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Understanding Osteoarthritis and the Pain It Causes: A Chat With Tuhina Neogi

23 September 2020

PRF Interviews


Editor’s note: Tuhina Neogi, MD PhD, is professor at the Boston University School of Medicine and in the School of Public Health, US, as well as chief of Rheumatology at Boston Medical Center. After completing her medical training at the University of Toronto, Canada, Neogi moved to Boston to complete her PhD in the School of Public Health at Boston University. As a rheumatologist and epidemiologist, Neogi focuses her research primarily on risk factors and pain mechanisms underlying knee osteoarthritis. In addition to her clinical work and research, Neogi plays a key role in mentoring trainees and junior faculty in musculoskeletal disease-related research. Neogi took time to talk with Lincoln Tracy, a research fellow from Monash University, Australia, to discuss the problem of osteoarthritis pain, her research, and more. Below is an edited transcript of their conversation.


What was your path to becoming a rheumatologist?


The path really began before I started my internal medicine training, when I couldn’t decide between pediatrics and internal medicine. In the end, I chose internal medicine. Then, when I got to the point where I had to choose a specialty, I had a difficult time choosing between nephrology and rheumatology. In an alternative universe, I might be a pediatric nephrologist! But what really drew me to rheumatology is that you need to be a very good clinician. Rheumatic diseases can affect any organ system or body part, and the diseases can affect individuals at all stages across their lifespan. And, because rheumatic diseases are often chronic diseases, you get to develop relationships with your patients over time as you are seeing them in an outpatient setting.


Intellectually, I really enjoy the detective work in rheumatology – trying to put the puzzle pieces together to make a diagnosis. And the pathophysiology of rheumatic diseases is very interesting, particularly with the autoimmune rheumatic diseases where there have been dramatic advances in immunology and immunology-based therapies. In addition, you virtually can’t go anywhere without meeting someone who has an issue with a rheumatic condition or their joints – it’s such a huge public health burden. It keeps things interesting.


How did you become involved in osteoarthritis research?


When I was a rheumatology trainee, I was doing basic science in the lab on a mouse model of Kawasaki disease [which is characterized by inflammation in the blood vessels (vasculitis), especially in the coronary arteries], and I thought I was going to end up as a basic science vasculitis researcher. Eventually, I started doing more and more clinical research and realized that’s what I wanted to pursue as an academic career. So I sought out clinical research training in epidemiology and biostatistics because I realized that, just like for bench research, one also needs rigorous training for clinical research. I chose to go to Boston University to train under David Felson, who has a recognized track record for training clinical researchers in rheumatology.


My initial interest was still in vasculitis, but while working in Boston I got to learn more and more about osteoarthritis. The more I learned about it, the more I saw the need there is in osteoarthritis research. The huge public health burden of osteoarthritis as the most common arthritis worldwide was something I hadn’t considered as a trainee. Yet there was only a minimal array of known risk factors for such a common disease. And while there were numerous advances in other rheumatic diseases, treatment options in osteoarthritis were limited, and a lot was not yet understood about its pathophysiology. It was at this point that I started drifting into osteoarthritis research and made that my primary focus. This is a common story – rheumatology trainees are much more interested in diseases like vasculitis and lupus, whereas diseases like osteoarthritis are not as clinically interesting, as we don’t have much in our armamentarium to offer patients.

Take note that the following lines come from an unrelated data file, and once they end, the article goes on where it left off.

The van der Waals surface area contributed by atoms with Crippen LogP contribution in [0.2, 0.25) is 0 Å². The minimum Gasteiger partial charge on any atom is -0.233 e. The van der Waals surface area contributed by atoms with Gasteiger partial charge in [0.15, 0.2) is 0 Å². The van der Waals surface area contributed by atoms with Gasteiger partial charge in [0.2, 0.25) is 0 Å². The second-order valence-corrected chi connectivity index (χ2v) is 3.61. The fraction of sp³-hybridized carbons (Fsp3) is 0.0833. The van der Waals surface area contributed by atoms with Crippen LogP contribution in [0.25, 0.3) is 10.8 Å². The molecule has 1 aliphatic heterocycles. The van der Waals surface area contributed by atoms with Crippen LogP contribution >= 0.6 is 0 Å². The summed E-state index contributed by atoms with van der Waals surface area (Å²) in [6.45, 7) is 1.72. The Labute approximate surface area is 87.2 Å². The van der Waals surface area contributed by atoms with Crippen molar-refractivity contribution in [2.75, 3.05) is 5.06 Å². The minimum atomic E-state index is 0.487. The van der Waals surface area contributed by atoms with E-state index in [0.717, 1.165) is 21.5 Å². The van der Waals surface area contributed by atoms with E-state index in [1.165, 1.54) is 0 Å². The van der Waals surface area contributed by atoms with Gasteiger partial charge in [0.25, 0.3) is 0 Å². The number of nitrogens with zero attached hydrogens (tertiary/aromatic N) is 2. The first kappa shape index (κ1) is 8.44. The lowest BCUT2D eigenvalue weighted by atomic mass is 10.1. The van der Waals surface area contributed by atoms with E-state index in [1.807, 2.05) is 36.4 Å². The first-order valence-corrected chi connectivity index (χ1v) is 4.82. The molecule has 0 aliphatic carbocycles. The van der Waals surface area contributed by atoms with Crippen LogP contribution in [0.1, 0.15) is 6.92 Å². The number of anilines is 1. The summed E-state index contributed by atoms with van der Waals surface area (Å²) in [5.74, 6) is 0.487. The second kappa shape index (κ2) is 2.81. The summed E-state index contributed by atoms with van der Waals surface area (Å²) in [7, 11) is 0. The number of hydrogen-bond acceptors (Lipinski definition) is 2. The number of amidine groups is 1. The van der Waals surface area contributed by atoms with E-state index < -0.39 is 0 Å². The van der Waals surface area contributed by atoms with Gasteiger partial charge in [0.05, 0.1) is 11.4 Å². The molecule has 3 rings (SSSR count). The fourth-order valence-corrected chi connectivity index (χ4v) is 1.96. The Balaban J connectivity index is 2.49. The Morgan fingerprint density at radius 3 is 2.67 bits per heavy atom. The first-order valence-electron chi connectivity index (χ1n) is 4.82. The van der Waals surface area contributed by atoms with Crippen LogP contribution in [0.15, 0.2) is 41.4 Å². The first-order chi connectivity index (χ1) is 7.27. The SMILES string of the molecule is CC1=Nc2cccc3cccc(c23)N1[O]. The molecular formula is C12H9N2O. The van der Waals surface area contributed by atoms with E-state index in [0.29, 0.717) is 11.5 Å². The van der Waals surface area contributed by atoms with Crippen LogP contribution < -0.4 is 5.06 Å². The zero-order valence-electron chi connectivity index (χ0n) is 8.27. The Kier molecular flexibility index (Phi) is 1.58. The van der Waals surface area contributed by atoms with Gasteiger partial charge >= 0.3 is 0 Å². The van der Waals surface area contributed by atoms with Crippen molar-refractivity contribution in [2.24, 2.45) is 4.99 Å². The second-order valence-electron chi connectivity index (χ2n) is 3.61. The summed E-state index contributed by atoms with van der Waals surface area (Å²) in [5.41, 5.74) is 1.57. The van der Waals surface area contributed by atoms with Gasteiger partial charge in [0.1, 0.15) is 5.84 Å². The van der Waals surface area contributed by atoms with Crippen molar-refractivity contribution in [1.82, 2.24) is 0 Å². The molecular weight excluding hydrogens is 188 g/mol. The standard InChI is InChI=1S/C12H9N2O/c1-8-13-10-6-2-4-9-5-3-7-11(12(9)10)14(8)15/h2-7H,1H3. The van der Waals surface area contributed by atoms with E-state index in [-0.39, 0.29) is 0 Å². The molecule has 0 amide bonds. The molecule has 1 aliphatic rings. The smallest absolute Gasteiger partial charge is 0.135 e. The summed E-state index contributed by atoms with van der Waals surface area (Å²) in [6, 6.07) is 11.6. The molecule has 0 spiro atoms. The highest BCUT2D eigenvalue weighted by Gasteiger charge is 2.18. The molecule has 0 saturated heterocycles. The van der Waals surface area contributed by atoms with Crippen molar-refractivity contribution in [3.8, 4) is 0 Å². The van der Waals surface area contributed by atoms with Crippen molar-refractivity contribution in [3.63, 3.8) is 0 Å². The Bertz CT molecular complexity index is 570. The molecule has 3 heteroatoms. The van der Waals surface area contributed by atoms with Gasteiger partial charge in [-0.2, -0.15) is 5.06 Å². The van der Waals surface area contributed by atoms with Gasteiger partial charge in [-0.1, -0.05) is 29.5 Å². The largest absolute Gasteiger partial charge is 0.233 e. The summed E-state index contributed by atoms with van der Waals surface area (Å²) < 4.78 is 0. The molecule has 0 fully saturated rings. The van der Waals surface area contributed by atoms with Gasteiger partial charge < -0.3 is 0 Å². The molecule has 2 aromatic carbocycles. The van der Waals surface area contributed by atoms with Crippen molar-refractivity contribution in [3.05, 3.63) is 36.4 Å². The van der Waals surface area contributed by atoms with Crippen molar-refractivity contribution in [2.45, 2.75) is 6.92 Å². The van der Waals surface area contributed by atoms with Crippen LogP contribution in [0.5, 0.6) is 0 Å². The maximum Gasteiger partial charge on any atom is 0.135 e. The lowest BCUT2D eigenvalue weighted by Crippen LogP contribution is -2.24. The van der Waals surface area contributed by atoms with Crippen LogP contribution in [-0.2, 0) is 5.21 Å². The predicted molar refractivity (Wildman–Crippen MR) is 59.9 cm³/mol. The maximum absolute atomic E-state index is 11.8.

How big of a problem is osteoarthritis?


According to the Global Burden of Disease study, more than 300 million people have osteoarthritis. I’ve heard that, in the upcoming study, this number will be updated to over 500 million people worldwide – that’s about 10% to 15% of adult populations from country to country. This number is as high, or higher than, conditions like diabetes and heart disease.


In the United States, it’s estimated that about 100 million people have chronic pain, and about 30% of those have osteoarthritis. Joint pain and arthropathies [diseases of the joint] are now the number one cause for doctor’s office visits, of which osteoarthritis is a major contributor. It used to be hypertension, but patients don’t go to see their doctors because they feel their blood pressure; they go because the doctor tells them to come in for a blood pressure check. The fact that joint pain and arthropathies are now number one on the list indicates that this is the most important issue or complaint that patients have.


Another really amazing statistic is that in the United States, osteoarthritis is now the third most common hospital admission/discharge diagnosis, behind childbirth-related admissions and sepsis, and ahead of cardiovascular disease. But why is osteoarthritis number three? It’s largely because of joint replacement surgery, indicating how much of a burden there is on the public health system because we don’t have adequate treatments for osteoarthritis. This huge burden is exacerbated by the fact that osteoarthritis is a chronic disease that people live with for decades, which further compounds the lack of adequate therapies to prevent or halt its progression, and to address the symptoms of the disease.